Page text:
You have requested the advice of the Iowa Consumer Credit Code on behalf of your client, [REDACTED] hereinafter [REDACTED] as to whether [REDACTED] must obtain a license from an Iowa "licensing authority" (see: Iowa Code § 537.2301(1)) in order to make supervised loans to Iowans by means of issuing lender credit cards.
In your letter requesting advice on behalf of [REDACTED], you make essentially two arguments to support your recommendation that the administrator should find that [REDACTED] is not subject to any Iowa licensing requirement in order for it to make supervised loans to Iowans.
You argue that: (1) [REDACTED] should be permitted to do business in Iowa on the same basis as any other "supervised financial organization" either (a) because it is a "supervised financial organization," or (b) because requiring a license of [REDACTED] serves none of the purposes of the Iowa Consumer Credit Code (ICCC) or any other public purpose and in addition licensing unfairly discriminates against [REDACTED] as a non-Iowa state chartered bank.
In the alternative, you argue that: (2) the licensing question need not be reached, since federal law, specifically the Depository Institutions Deregulation and Monetary Control Act, 12 U.S.C. § 1831d, et seq. (hereinafter DIDMCA) exempts state chartered banks such as [REDACTED] "from any procedural requirements of other states related to interest rate restrictions, including licensing, otherwise applicable to lenders imposing such rates." Recognizing that Iowa has exercised its right to "opt-out" of the DIDMCA of 1980, you dispute the effect of opting-out of the DIDMCA and assert that Iowa still may not regulate the interest rate or "provisions material to determining the interest rate" with respect to loans made by financial institutions covered by DIDMCA.
Based on the reasons discussed below, the administrator rejects both of these arguments. It is the advice of the Administrator that the ICCC, Iowa Code ch. 537 (1985), requires an "out-of-state" or non-Iowa state chartered bank to be licensed by a "licensing authority" as defined in Iowa Code § 537.2301(1) (1985) before the bank may make supervised loans to Iowans.
A "supervised loan" is a "consumer loan" in which the finance charge exceeds the rate established monthly by the Iowa Superintendent of Banking pursuant to Iowa Code § 535.2(3)(a) (1985). Issuance of a "lender credit card" such as the card creates an open-end consumer loan account. See: Iowa Code § 537.1301(25)(a) and C.C.H. Consumer Credit Guide, Vol. 1, 1974 U.C.C.C. - Comment Section 1.301(25).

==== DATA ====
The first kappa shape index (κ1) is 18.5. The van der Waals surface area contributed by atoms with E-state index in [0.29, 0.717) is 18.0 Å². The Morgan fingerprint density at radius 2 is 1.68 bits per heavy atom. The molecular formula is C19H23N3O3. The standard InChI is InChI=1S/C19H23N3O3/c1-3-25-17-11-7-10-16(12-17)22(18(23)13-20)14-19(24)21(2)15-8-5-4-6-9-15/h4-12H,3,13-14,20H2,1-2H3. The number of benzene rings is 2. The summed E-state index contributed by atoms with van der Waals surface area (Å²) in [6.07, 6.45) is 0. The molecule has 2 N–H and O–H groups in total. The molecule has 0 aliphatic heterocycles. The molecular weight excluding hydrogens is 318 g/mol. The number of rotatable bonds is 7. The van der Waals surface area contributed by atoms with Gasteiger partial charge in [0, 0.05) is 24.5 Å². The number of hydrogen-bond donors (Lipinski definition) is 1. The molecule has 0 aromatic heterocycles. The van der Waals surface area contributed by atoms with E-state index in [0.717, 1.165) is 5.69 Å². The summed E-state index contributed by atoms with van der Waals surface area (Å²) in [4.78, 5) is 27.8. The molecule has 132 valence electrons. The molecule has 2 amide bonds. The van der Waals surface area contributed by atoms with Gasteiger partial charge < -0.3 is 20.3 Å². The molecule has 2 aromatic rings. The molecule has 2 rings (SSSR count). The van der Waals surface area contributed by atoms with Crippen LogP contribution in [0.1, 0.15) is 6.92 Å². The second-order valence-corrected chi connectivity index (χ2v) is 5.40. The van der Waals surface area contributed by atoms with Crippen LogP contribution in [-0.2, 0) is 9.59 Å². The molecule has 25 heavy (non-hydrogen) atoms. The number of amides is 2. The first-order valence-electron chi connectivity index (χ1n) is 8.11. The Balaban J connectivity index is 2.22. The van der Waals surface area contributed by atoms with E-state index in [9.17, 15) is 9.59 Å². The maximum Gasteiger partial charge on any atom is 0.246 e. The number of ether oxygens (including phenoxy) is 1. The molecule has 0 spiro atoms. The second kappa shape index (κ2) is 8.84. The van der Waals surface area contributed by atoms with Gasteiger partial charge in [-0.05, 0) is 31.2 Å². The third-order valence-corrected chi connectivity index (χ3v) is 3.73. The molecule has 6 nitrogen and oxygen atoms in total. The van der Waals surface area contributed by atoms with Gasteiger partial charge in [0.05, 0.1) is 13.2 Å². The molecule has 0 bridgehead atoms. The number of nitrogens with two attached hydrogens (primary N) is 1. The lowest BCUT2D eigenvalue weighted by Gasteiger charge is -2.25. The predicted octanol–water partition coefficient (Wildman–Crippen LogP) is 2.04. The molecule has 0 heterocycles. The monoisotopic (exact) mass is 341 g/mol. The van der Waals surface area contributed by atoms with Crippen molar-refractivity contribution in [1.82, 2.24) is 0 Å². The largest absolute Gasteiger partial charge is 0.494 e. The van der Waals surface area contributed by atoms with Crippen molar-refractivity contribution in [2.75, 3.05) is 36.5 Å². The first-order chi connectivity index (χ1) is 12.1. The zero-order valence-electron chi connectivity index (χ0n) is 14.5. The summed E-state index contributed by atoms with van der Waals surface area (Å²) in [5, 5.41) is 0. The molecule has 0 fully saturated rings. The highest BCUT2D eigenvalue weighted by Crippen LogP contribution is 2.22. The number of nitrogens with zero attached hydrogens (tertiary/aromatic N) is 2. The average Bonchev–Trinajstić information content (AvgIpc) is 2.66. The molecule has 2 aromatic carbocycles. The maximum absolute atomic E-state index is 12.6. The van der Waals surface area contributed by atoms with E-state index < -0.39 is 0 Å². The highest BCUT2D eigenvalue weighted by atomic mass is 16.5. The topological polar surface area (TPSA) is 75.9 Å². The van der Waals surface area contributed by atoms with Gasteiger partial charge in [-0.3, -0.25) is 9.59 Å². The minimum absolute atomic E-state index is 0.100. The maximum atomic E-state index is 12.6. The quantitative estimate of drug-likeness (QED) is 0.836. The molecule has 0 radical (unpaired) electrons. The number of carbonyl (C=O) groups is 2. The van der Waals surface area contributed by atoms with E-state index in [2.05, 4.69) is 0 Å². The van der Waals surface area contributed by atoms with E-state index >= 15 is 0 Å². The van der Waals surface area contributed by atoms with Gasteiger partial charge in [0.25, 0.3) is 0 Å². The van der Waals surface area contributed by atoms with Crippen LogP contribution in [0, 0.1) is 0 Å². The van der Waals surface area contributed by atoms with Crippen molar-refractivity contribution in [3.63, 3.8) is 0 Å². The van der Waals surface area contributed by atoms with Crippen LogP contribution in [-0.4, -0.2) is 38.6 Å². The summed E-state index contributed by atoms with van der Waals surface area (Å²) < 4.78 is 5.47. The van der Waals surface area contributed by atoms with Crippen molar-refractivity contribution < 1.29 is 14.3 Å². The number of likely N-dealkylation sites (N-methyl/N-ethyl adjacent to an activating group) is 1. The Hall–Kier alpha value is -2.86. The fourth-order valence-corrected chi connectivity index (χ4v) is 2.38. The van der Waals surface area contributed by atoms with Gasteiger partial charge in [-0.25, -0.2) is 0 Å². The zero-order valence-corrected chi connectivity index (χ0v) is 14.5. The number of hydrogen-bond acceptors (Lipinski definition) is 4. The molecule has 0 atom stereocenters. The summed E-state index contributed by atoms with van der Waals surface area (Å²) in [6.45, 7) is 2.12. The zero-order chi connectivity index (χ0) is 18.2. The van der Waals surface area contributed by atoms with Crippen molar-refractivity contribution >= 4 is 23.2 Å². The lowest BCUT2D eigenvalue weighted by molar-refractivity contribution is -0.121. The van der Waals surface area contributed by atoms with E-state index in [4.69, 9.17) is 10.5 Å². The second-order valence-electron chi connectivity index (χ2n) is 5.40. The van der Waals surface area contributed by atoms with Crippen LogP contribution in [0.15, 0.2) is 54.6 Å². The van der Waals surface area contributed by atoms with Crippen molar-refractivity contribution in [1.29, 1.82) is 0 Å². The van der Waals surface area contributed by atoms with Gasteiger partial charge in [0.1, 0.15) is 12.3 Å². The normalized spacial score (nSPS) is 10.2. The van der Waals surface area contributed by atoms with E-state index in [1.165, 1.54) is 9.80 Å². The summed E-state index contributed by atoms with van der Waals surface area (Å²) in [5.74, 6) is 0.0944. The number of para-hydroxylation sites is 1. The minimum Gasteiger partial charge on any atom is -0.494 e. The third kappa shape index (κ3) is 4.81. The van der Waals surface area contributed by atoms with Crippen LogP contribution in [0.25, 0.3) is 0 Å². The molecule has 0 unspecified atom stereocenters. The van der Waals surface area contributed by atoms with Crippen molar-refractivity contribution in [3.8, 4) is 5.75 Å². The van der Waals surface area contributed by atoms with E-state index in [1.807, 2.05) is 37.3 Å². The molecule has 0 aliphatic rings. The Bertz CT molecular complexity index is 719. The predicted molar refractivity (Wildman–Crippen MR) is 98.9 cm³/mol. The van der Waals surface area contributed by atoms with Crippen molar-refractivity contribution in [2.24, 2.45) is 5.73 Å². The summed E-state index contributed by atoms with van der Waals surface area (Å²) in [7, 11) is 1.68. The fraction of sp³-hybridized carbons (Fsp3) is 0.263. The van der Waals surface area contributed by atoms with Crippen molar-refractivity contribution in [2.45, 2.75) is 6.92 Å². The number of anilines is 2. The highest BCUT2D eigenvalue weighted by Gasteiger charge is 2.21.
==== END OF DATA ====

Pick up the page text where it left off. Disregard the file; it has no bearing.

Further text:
In order to make supervised loans, section 537.2301 requires that the lender must be either a "supervised financial organization" as defined in Iowa Code § 537.1301(41), or licensed pursuant to Iowa Code ch. 536, Regulated Loan Act, or Iowa Code ch. 536A, Industrial Loan Act.
"Supervised financial organization" . . . [is one] which is organized, chartered, or holding an authorization certificate pursuant to chapter 524 [Banks], 533 [Credit Unions], or 534 [Savings and Loans], or pursuant to the laws of the United States which authorizes the person to make loans and to receive deposits...and which is subject to supervision by an official or agency of this state or of the United States. [Emphasis Added.]
Iowa Code § 537.1301(41)
[REDACTED] is a New York state chartered bank which is neither chartered as a national bank nor as an Iowa bank. You argue, without further explanation, that "because of the nature of [REDACTED]'s business and regulatory structure," it should be "treated as any other supervised financial organization." The plain language of section 537.1301(41) does not allow the administrator to treat [REDACTED] as any other supervised financial organization.
The definition of "supervised financial organization" creates a two-part test. Even if there was statutory authority to interpret section 537.1301(41) such that [REDACTED] was deemed to be a supervised financial organization, [REDACTED] has not shown that it meets the second part of the test which requires that it be "subject to supervision by an official or agency of this state or of the United States." While you assert that [REDACTED], is "subject to close scrutiny by regulatory agencies of both the State of New York and the federal government," you do not demonstrate that any federal agency which has direct oversight over [REDACTED] subjects [REDACTED] to supervision, which is equivalent to that which would be exercised by the federal government over a federally chartered financial institution or by Iowa over a state chartered financial institution. (See: Iowa Code ch. 524, especially the prohibition against out-of-state banking, sections 524.107 and 524.1805, and the provision requiring cooperative enforcement of the ICCC by the Superintendent of Banking and the Administrator, section 524.227.)
Once it is established that [REDACTED] is not a "supervised financial organization" and that the ICCC does not permit the administrator to treat a financial institution "as though it was a" supervised financial institution, then it must be concluded that [REDACTED] must be licensed under either Iowa Code chapters 536 or 536A (1985) before [REDACTED] can make supervised loans to Iowans.
You argue that such licensing of [REDACTED] would serve no important ICCC or public purpose and that it would be wholly inadequate to effectively regulate [REDACTED] transactions with Iowans. If [REDACTED] was to operate as either a Chapter 536A licensee (industrial loan company) or a Chapter 536 licensee (regulated loan company), it would be 'subject to examination pursuant to Iowa Code §§ 536.16, or 536A.15 (1985) as well as to the powers of the ICCC Administrator pursuant to Iowa Code § 537.6105 (i) (1985). Licensing and examination of all companies regulated under Chapters 536 and 536A is conducted under the authority of the Division of Banking, (formerly the Department of Banking), of the newly created Iowa Department of Commerce. Senate File 2175, 71st G.A., 2d Sess. § 703 (Iowa 1986). Previously the two types of licensees were separately regulated by the Auditor and the Superintendent of Banking.
It is clear that licensing and its attendant examinations (1) of Iowa accounts by Iowa regulators who are obligated to